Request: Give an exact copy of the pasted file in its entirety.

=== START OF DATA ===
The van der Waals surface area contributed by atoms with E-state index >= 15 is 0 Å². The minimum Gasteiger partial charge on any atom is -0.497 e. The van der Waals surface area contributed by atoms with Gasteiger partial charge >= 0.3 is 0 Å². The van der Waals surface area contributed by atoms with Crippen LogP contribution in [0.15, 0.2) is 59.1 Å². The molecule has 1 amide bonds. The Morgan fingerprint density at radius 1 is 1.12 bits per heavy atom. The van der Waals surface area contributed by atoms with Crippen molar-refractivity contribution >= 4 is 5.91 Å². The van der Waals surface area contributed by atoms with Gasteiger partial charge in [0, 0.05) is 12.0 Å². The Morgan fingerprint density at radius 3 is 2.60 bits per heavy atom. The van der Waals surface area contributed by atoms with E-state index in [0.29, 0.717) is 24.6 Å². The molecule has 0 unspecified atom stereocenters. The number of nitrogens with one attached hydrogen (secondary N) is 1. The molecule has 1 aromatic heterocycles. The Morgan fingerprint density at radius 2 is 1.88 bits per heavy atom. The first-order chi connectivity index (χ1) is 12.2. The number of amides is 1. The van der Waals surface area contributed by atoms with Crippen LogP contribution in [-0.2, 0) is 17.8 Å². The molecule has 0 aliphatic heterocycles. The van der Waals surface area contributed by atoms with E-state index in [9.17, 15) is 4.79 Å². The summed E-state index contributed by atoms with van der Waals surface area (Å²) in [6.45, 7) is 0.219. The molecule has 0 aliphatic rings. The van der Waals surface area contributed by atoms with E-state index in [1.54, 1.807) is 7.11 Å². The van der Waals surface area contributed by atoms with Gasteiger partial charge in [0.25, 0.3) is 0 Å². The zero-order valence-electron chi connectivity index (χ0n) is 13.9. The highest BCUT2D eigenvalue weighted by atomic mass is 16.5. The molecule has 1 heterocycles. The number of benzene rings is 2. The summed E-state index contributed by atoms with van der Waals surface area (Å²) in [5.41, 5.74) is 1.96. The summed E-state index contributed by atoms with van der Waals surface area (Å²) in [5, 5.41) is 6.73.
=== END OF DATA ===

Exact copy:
The van der Waals surface area contributed by atoms with E-state index >= 15 is 0 Å². The minimum Gasteiger partial charge on any atom is -0.497 e. The van der Waals surface area contributed by atoms with Gasteiger partial charge >= 0.3 is 0 Å². The van der Waals surface area contributed by atoms with Crippen LogP contribution in [0.15, 0.2) is 59.1 Å². The molecule has 1 amide bonds. The Morgan fingerprint density at radius 1 is 1.12 bits per heavy atom. The van der Waals surface area contributed by atoms with Crippen molar-refractivity contribution >= 4 is 5.91 Å². The van der Waals surface area contributed by atoms with Gasteiger partial charge in [0, 0.05) is 12.0 Å². The Morgan fingerprint density at radius 3 is 2.60 bits per heavy atom. The van der Waals surface area contributed by atoms with E-state index in [0.29, 0.717) is 24.6 Å². The molecule has 0 unspecified atom stereocenters. The number of nitrogens with one attached hydrogen (secondary N) is 1. The molecule has 1 aromatic heterocycles. The Morgan fingerprint density at radius 2 is 1.88 bits per heavy atom. The first-order chi connectivity index (χ1) is 12.2. The number of amides is 1. The van der Waals surface area contributed by atoms with Crippen LogP contribution in [-0.2, 0) is 17.8 Å². The molecule has 0 aliphatic heterocycles. The van der Waals surface area contributed by atoms with E-state index in [9.17, 15) is 4.79 Å². The summed E-state index contributed by atoms with van der Waals surface area (Å²) in [6.45, 7) is 0.219. The molecule has 0 aliphatic rings. The van der Waals surface area contributed by atoms with E-state index in [1.54, 1.807) is 7.11 Å². The van der Waals surface area contributed by atoms with Gasteiger partial charge in [0.25, 0.3) is 0 Å². The zero-order valence-electron chi connectivity index (χ0n) is 13.9. The highest BCUT2D eigenvalue weighted by atomic mass is 16.5. The molecule has 1 heterocycles. The number of benzene rings is 2. The summed E-state index contributed by atoms with van der Waals surface area (Å²) in [5.41, 5.74) is 1.96. The summed E-state index contributed by atoms with van der Waals surface area (Å²) in [5, 5.41) is 6.73.